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The spring blooms of Frittilaria bring an exotic magic to the garden. It is as if the pendant bell shaped flowers are waiting to be worn by a fairy as a hat or skirt. A visit to Catherine Creek in Washington or Tom McCall nature preserve past Mosier, Oregon offer an opportunity to experience these magical flowers in the wild.
Fritillaria have an incredible menagerie of colors in patterns from solid pale yellow to dusky purple with yellow tips. The dainty F. meleagris, a native species, holds stunning purple and white checkered bells 6-8” above the soil. They pair beautifully with primroses, mondo grass or rhododendrons. The magestic F. imperalis offer a taller, bolder look with spires of orange or yellow bells, and combine well with the colorful foliage of Heuchera or feathery gold foliage of Tanacetum ‘Isla Gold’.
Since these bulbs enjoy a dry dormant season in the summer they are excellent candidates for planting under deciduous trees, rock gardens and garden beds with minimal irrigation in the summer. They add an incredibly unique look to any container or well drained garden bed, something a little different for that early spring bulb display.
Here at Portland Nursery we carry a few species potted in the spring and a larger selection of bulbs in the fall.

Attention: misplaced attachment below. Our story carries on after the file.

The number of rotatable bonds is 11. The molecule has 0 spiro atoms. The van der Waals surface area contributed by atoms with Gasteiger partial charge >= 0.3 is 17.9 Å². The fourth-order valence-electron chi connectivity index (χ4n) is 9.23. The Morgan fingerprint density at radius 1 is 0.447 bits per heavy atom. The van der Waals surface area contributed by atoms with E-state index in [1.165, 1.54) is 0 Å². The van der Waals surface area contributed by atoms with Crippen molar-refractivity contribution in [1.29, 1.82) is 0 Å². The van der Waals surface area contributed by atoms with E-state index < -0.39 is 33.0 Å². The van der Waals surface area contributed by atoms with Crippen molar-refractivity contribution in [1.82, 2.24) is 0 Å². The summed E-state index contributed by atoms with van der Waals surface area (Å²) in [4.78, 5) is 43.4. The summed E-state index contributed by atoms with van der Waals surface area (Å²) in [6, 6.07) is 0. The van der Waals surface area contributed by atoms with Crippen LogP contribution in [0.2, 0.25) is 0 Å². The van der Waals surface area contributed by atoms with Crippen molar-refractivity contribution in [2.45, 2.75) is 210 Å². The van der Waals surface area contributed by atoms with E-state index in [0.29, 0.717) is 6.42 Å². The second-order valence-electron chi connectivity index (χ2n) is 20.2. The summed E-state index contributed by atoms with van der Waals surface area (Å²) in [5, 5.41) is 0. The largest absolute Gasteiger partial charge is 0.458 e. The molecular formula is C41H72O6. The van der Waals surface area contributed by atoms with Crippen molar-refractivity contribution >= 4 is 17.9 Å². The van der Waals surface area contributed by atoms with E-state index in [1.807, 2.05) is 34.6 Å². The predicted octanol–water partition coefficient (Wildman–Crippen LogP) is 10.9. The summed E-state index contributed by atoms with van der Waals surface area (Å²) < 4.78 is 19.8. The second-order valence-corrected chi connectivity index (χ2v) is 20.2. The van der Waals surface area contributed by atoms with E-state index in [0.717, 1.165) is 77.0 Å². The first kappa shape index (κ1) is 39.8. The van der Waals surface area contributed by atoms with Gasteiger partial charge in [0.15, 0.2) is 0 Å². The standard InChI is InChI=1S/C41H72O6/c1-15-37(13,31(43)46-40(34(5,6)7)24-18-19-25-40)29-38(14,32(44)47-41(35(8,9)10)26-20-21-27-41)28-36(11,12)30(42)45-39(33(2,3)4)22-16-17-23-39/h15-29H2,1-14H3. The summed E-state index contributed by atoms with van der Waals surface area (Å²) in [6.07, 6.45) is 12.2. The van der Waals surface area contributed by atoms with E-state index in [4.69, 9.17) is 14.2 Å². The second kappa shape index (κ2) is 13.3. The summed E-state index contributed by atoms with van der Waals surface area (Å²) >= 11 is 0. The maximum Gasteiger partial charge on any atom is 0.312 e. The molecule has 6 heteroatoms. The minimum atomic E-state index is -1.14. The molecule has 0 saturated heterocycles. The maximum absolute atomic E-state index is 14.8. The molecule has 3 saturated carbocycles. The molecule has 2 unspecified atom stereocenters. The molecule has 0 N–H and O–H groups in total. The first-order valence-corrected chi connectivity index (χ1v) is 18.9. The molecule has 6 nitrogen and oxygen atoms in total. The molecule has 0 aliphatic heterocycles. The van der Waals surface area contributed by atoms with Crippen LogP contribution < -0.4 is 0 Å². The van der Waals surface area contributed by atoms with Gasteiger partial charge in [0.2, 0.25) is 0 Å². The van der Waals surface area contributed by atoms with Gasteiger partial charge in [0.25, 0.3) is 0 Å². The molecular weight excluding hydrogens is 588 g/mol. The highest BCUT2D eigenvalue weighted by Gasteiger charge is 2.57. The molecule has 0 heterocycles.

F. imperialis - Large bright flowers of yellow, orange, or red. Grows 3-4’ tall and 16” wide. Hardy in zones 4-7. Bulbs available in fall.
F. meleagris - Bell shaped checkered maroon, dark purple and/or murky pink. Grows 7-8” tall and 2” wide. Hardy in zones 4-9.
F. persica - lace-like leaves, bell shaped with plum and gray colored blooms. Grows 4-36” tall and 3” wide. Grows well in damp fertile soil, hardy in zones 5-9.
F. uva vulpis - Bell shaped flowers with dark brown exterior, and yellow interior. Plant as bulbs. Hardy in zones 3-10
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Common Names: checkered lily, chocolate lily, mission bells, snakes head, frog cup
Origin: Throughout Europe, North Africa, Mediterranean, temperate Asia and North America
Culture: Fritillaria prefer well drained soil and full to partial sun depending on species. They thrive with moist soils while actively growing, and dry soil when dormant. Great candidates for containers.
Maintenance: Fertilize once in the fall, and once during early growing season with bone meal or bulb food mix. Fritillaria have a tendency not to bloom first year. Plant the bulb on its side to prevent the hollow middle from rotting out. Protect from moles with chicken wire, or pumice in the bottom of the hole.
Fritillaria can be propagated from seed or bulblets. Bulbs bruise easily so handle with care.
Pest and Disease: Slugs, snails, cut worms and moles Protect them from moles by laying chicken wire, or pumice underneath the bulb site. Fritillaria are also prone to root rot if soil drainage is poor.